Monday, November 22, 2010

GF Turkey Zucchini Meatballs

This is the second time I’ve tried to make meatballs in the past two weeks. I wouldn’t call the first attempt a complete failure since it was perfectly edible, but I’d put it more in the category of a learning experience.

I’d never really made meatballs before. My main experiences with meatballs come from Chef Boyardee, slathered with the kind of tomato sauce you can only get in a can with balls of meat. I thought you could just roll all the ingredients into a ball, throw some sauce over it, and presto! –meatballs.

Maybe this happens when you’re using all the correct ingredients, but when you replace beef with turkey, regular bread with GF bread, and then add zucchini, it isn’t quite that easy. A ball of ground beef holds its shape, rolls around nicely on the flour and allows itself to be sautéed in butter. Ground turkey doesn’t like to be mixed. It doesn’t like to roll or keep its shape or be sautéed. It can be rolled into a ball with the proper amount of persuasion and wet fingers, but as soon as it sits in the pan it flops out just a little, as if it were holding in its stomach and then just let it all go. The balls become mounds with flat bottoms. A little experimentation led me to add more breadcrumbs (don’t tell carb-hating Eric), which made it a little easier to shape.

I think this last try is the last one for a while. After making meatballs then matzo balls then more meatballs, I’m a little burnt out on molding food into balls. I could go for some food that has a slightly less spherical shape to it.

Since I had a huge amount of turkey to work with, I decided to experiment. Half was fried, the other half baked. I liked both, but the fried ones were a little too heavy for me after the first two bites. The baked ones seemed better all around, and tasted good dipped in hummus. I poured the sauce over some noodles and added the meatballs. Eric, of course, just had the meatballs with the sauce on the side.

Turkey Zucchini Meatballs
2.5 lbs. ground turkey
2 small fresh sage leaves
2 medium zucchinis
1 large onion
2 slices GF bread
¼ cup breadcrumbs
¼ tsp pepper
1 egg
2 garlic cloves

¼-1/2 cup oat flour,
¼-1/2 cup beef broth
¼ cup buttery spread

Soak bread slices in soymilk for 1-2 hours. Grate zucchini and onion or use a food processor. Cut garlic into small pieces. Put the grated zucchini and onion in a colander and squeeze out the excess juices.

Beat the egg. Add the soaked slices of GF bread. It will be mushy, so you can just mash it with your hands as you add it. Add the vegetables and turkey. Mix with your hands. Form small balls about an inch or less in diameter with your hands.

To fry:
Add a thin layer of oil (I used grapeseed) to a large frying pan. Put the meatballs in carefully, making sure that they don’t touch each other (they stick together if crowded). Wait for the bottom to brown (you can see it on the bottom edge) and then turn it. When the other side browns, the meatballs are cooked enough to move them around the pan. Be careful; they still have a tendency to fall apart. Cook over medium-low heat, moving them around with a spatula so that they all have a chance to brown a little. To make sure they’re done, open one up and have your husband eat it. If he gets salmonella, it’s not done. If he lives, the meatballs are ready. Alternately, just open one up and look at it.

To bake:
Add a thin layer of oil to an 11x13 baking dish. Put as many meatballs in as you can, being careful not to crowd them. Bake for 30 minutes, then add about a ½ cup of beef broth to the bottom of the pan. Continue baking for another 30 minutes.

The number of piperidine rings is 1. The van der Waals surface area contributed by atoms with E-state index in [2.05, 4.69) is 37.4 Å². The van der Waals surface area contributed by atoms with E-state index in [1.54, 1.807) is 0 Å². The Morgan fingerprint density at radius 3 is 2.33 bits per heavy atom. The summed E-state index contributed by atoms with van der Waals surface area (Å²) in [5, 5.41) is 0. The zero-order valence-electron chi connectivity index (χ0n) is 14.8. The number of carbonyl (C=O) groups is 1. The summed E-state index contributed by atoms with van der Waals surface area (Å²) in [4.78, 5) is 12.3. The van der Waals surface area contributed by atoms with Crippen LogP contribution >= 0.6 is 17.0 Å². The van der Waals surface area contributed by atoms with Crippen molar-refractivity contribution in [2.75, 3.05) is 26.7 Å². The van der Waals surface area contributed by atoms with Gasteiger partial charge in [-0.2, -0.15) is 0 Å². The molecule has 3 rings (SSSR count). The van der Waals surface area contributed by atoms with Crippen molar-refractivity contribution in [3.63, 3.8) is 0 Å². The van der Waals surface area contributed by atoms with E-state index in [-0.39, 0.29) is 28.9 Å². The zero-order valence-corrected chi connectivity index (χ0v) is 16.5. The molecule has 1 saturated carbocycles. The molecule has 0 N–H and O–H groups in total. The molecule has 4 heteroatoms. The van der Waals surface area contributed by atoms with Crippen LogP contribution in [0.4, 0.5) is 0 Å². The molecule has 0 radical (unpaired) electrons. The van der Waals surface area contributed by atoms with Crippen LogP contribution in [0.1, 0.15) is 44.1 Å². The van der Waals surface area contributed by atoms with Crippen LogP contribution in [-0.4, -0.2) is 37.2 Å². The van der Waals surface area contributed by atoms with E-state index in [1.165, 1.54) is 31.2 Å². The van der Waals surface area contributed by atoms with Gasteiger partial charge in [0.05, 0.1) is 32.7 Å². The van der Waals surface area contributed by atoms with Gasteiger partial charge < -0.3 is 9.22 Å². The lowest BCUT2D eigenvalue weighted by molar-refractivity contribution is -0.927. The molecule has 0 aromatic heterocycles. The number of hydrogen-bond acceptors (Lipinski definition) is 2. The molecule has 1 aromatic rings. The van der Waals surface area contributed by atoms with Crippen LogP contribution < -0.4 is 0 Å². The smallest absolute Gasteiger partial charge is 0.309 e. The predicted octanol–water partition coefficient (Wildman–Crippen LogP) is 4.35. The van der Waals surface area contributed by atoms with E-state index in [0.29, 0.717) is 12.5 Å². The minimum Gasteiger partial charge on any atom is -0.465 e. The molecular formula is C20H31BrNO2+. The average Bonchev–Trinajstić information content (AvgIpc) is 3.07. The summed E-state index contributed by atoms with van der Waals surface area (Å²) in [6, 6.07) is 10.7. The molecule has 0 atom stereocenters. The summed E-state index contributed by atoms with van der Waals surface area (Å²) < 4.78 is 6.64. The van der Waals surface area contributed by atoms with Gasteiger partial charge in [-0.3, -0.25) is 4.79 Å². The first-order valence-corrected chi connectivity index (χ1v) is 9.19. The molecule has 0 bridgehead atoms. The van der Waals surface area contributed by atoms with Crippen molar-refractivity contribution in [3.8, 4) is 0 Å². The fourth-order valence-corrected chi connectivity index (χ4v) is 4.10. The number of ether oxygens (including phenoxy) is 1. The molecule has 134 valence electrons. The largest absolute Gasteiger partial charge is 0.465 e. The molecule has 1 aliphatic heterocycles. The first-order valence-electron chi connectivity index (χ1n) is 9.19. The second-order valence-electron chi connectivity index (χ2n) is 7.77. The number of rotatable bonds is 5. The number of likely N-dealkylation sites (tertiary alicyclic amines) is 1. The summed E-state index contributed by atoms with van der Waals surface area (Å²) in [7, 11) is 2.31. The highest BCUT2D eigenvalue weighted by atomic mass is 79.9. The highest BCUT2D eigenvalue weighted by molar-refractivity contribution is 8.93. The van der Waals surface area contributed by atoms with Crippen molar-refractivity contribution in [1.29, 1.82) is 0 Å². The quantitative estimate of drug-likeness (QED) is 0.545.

Sauce: Melt the butter in a heavy-bottomed saucepan. Whisk half of the flour into the melted butter and cook, whisking constantly. Add beef broth and whisk. Keep adding broth and flour alternately and whisking. Lower the heat and cook for another 2-3 minutes, stirring occasionally. Warning: sauce has a tendency to thicken. Before serving, whisk in a little more broth.

Hilarie's Swedish Meatballs
(Clara Hersh and Hilarie Wasserman)

1 pound of hamburger
1 package of Lipton dry Onion Soup Mix)
2 slices of white bread (stale is best)
1 egg
1 can evaporated milk (use about half the can or more)
2 cans of beef broth or bouillon
3 Tablespoons of butter or margarine-more if needed
4 or 5 fresh tomatoes or a #2 can of chopped tomatoes
2 medium size onions, in small size slices
2 or 3 garlic cloves, chopped
salt and pepper

1.  Soak the bread in the milk for around 2 hours or until the bread has absorbed the milk.  It will make a soft, wet type dough.
2.  Beat the egg.  Add the meat, soaked bread, salt and pepper to taste.  I also add around 1/2 of the dry Lipton Onion Soup to this mix.
3.  Sauté the onion slices and chopped garlic cloves in butter in a frypan.  Set aside.
4.  Form the meat mixture into small balls.  Roll each ball in flour.
5.  Sauté the floured meatballs in the margarine (in the same pan as you did the onion slices and garlic) until browned and the meatball holds together.
6. Remove the meatballs to a 9 by 13 casserole dish that has been greased with margarine.
7.  Put the canned beef broth in the pan where you cooked the meatballs.  Scrape the juices from the bottom of the pan. If you would like the juice to be thicker, like gravy, remove around 1/4 cup of the hot liquid to a glass.  Use a small whisk and dissolve 1 to 2 T. of flour (wondra flour works well. It comes in a can).  When the flour is dissolved, pour it back into the pan with the other juices and whisk it all together.
8.  Pour the hot juices over the meatballs.  Top with the sautéed onions and garlic, and the canned or fresh chopped tomatoes.
9.  Make sure the liquid comes to the top of the meatballs.  If not, add a bit more water.
10. Cover the dish with foil.  Bake for 2 hours around 300˚


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